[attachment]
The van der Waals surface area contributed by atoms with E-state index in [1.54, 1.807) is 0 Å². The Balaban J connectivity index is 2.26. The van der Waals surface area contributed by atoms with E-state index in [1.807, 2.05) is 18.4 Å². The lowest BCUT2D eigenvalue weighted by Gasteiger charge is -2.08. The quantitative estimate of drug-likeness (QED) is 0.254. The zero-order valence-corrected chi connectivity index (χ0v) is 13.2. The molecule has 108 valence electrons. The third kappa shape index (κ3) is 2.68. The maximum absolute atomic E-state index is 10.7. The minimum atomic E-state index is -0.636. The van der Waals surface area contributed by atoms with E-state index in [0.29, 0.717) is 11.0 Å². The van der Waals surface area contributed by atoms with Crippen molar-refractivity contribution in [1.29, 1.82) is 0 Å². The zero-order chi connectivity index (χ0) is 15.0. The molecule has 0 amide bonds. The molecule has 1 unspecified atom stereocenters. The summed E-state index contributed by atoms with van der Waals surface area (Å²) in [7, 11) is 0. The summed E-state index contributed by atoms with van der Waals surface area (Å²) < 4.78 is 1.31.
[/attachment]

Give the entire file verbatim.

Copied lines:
The van der Waals surface area contributed by atoms with E-state index in [1.54, 1.807) is 0 Å². The Balaban J connectivity index is 2.26. The van der Waals surface area contributed by atoms with E-state index in [1.807, 2.05) is 18.4 Å². The lowest BCUT2D eigenvalue weighted by Gasteiger charge is -2.08. The quantitative estimate of drug-likeness (QED) is 0.254. The zero-order valence-corrected chi connectivity index (χ0v) is 13.2. The molecule has 108 valence electrons. The third kappa shape index (κ3) is 2.68. The maximum absolute atomic E-state index is 10.7. The minimum atomic E-state index is -0.636. The van der Waals surface area contributed by atoms with E-state index in [0.29, 0.717) is 11.0 Å². The van der Waals surface area contributed by atoms with Crippen molar-refractivity contribution in [1.29, 1.82) is 0 Å². The zero-order chi connectivity index (χ0) is 15.0. The molecule has 0 amide bonds. The molecule has 1 unspecified atom stereocenters. The summed E-state index contributed by atoms with van der Waals surface area (Å²) in [7, 11) is 0. The summed E-state index contributed by atoms with van der Waals surface area (Å²) < 4.78 is 1.31.